# Functional programming in D trouble

I'm having trouble with creating a template in D that works:

``````pure T BSpline(int k:1, T)(in T x, in T[] t)
{
if (t[0] <= x && x < t[k])
return 1;
else
return 0;
}

pure T BSpline(int k, T)(in T x, in T[] t)
{
if (t[0] <= x && x < t[k])
{
T a = (x - t[0]) / (t[k-1] - t[0]);
T b = (t[k] - x) / (t[k] - t[1]);

return a * BSpline!(k-1,T)(x, t[0..k-1]) + b * BSpline!(k-1,T)(x, t[1..k]);
}
else
return 0;
}
``````

And then my unit-tests:

``````unittest {
real a = .5;
real[] b = [0,0,1,2,3];
assert(BSpline!(1,real)(a,b[0..2]) == 0);
assert(BSpline!(2,real)(a,b[0..3]) == .5);
assert(BSpline!(3,real)(a,b[0..4]) == .625);
assert(BSpline!(4,real)(a,b[0..5]) == 0.260417);
}
``````

which are failing with the following error:

``````bspline.d(18): Error: template BSplineBasis.BSpline(int k : 1,T) does not match any function template declaration
bspline.d(18): Error: template BSplineBasis.BSpline(int k : 1,T) cannot deduce template function from argument types !(1,real)(const(real),const(real[]))
bspline.d(18): Error: template instance errors instantiating template
``````

I wouldn't be asking, however, I don't understand why D is having trouble deducing the template function from the rather explicit argument types...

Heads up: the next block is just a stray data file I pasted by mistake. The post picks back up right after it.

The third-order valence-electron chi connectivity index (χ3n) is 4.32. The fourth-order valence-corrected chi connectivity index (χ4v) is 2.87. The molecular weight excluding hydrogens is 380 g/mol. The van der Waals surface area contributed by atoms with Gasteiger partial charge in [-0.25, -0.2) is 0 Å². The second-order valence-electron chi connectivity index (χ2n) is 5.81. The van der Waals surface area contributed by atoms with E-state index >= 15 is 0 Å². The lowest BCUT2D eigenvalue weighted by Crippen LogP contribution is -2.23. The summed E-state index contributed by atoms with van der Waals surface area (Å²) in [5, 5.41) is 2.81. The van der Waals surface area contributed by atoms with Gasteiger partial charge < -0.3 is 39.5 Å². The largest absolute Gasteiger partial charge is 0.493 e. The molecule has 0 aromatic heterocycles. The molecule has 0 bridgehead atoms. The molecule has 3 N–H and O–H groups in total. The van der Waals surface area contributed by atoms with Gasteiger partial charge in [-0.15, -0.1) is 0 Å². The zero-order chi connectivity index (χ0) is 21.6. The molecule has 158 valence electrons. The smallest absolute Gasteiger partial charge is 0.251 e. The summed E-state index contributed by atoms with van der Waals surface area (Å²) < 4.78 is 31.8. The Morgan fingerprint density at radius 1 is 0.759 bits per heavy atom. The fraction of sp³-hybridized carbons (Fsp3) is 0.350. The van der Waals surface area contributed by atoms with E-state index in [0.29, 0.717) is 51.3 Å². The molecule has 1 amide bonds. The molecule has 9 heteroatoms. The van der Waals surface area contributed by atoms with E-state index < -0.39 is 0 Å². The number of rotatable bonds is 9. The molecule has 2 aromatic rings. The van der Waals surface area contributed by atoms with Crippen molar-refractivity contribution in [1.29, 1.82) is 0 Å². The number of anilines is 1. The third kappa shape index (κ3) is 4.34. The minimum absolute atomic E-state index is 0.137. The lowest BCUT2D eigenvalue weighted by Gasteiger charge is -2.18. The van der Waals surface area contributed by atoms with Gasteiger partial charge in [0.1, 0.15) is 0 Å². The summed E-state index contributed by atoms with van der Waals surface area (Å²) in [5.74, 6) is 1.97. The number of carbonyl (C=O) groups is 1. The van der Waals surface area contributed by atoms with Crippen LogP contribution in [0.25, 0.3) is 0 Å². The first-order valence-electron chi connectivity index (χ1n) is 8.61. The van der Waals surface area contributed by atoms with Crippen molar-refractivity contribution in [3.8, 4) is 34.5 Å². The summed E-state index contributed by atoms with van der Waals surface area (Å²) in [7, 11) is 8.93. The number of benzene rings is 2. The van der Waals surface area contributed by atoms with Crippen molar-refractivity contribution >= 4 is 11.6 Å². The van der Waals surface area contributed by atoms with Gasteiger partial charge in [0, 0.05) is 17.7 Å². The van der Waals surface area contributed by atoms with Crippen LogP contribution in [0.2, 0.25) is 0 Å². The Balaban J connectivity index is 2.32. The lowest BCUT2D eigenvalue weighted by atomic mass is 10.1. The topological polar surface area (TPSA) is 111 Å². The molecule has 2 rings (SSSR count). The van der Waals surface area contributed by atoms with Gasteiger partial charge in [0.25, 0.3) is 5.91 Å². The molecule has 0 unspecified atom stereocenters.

What am I doing wrong.

If this should be in code review stack exchange rather than here, let me know, but I expect this to be a misunderstanding on my part about how templates work, rather than a bug.

-

I can't test it right now, but I think it's because `in T[]` is `scope const T[]` which is `scope const(T[])`, which is a lot more annoying for everyone to deal with than `scope const(T)[]`, and at the same time, has pretty much no benefits.

Try changing

``````in T x, in T[] t
``````

to

``````scope T x, scope const(T)[] t
``````

in the parameter list, to see if that solves the problem.

-
Unfortunately, that didn't work. The compiler error is the same, only now it is says "const(real)[]" instead of "const(real[])". –  Andrew Spott Jul 23 '11 at 23:18
@Andrew: Edited -- it requires a second fix as well. (In general, the rule of thumb is to avoid using `in` when you have an array as a parameter.) –  Mehrdad Jul 23 '11 at 23:22